UNCTAD sees decline in global trade triggered by Covid-19
The downturn is expected to accelerate in the second quarter, with global trade projected to record a quarter-on-quarter decline of 27%, according to the report by the Committee for the Coordination of Statistical Activities (CCSA).
Decisions with long-lasting consequencesThe report is a product of cooperation between the international statistics community and national statistical offices and systems around the world, coordinated by UNCTAD. “Everywhere governments are pressed to make post-COVID-19 recovery decisions with long-lasting consequences,” UNCTAD secretary-general Mukhisa Kituyi said. “Those decisions should be informed by the best available information and data. I’m proud that UNCTAD has played a central role in bringing so many international organisations together to compile valuable facts and figures to support the response to the pandemic.”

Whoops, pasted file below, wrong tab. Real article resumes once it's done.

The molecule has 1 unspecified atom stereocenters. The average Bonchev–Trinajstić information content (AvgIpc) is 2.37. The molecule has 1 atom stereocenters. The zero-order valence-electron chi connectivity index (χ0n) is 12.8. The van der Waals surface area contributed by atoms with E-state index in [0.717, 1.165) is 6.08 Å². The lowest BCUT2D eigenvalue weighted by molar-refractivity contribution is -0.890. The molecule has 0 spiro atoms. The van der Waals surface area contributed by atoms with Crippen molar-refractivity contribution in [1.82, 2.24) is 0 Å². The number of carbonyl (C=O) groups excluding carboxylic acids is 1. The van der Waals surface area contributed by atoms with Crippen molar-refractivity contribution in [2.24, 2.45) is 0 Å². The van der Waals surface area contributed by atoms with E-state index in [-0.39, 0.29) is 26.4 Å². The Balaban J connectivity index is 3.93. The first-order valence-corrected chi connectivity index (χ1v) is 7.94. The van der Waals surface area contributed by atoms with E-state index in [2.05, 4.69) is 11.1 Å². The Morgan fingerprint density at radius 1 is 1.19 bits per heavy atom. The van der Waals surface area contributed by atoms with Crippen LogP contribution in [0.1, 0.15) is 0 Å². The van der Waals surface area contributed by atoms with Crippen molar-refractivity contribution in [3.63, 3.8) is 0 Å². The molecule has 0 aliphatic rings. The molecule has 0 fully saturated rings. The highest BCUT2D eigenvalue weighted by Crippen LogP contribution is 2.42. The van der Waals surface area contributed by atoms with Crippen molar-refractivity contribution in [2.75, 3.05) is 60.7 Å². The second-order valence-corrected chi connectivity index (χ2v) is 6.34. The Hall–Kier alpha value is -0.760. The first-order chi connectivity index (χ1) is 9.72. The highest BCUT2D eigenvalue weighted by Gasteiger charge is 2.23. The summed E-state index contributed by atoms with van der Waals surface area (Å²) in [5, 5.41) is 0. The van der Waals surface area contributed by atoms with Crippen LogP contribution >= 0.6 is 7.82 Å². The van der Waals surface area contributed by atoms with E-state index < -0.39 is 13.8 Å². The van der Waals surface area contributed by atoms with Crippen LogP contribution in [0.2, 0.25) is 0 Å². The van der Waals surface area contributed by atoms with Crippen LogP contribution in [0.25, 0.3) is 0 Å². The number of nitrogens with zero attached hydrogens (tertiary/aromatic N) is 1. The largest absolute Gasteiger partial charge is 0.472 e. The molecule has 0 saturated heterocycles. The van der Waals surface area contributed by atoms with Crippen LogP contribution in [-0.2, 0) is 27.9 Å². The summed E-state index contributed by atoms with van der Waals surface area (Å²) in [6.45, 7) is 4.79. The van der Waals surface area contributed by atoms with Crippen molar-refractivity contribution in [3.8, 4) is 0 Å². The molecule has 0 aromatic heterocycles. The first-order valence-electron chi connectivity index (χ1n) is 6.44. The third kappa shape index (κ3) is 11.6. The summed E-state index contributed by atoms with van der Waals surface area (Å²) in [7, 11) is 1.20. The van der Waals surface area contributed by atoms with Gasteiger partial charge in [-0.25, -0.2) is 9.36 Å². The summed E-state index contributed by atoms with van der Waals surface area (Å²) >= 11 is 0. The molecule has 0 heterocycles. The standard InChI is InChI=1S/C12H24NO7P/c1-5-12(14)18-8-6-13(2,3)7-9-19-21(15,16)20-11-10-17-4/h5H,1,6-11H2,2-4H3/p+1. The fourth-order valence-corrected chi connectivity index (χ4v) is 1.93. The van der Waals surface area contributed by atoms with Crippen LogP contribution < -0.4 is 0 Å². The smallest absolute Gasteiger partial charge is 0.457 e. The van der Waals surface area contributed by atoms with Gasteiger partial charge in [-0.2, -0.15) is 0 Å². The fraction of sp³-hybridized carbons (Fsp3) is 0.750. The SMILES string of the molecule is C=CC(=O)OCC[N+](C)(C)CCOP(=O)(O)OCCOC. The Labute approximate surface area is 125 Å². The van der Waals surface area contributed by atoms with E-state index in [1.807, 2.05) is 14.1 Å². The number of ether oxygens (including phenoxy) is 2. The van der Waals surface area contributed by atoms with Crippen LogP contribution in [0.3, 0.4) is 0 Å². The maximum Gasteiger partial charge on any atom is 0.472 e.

Commodity prices falling tooAccording to the report, the drop in global trade is accompanied by marked decreases in commodity prices, which have fallen precipitously since December last year. UNCTAD's free market commodity price index (FMCPI), which measures the price movements of primary commodities exported by developing economies, lost 1.2% of its value in January, 8.5% in February and a whopping 20.4% in March.
Plummeting fuel prices were the main driver of the steep decline, plunging 33.2% in March, while prices of minerals, ores, metals, food and agricultural raw materials tumbled by less than 4%. The more than 20% fall in commodity prices in March was a record in the history of the FMCPI. By comparison, during the global financial crisis of 2008, the maximum month-on-month decrease was 18.6%.
At that time, the descent lasted six months. Worryingly, the duration and overall strength of the current downward trend in commodity prices and global trade remain uncertain. Before the COVID-19 pandemic sent international commerce into a tailspin, global merchandise trade volumes and values were showing modest signs of recovery since late 2019.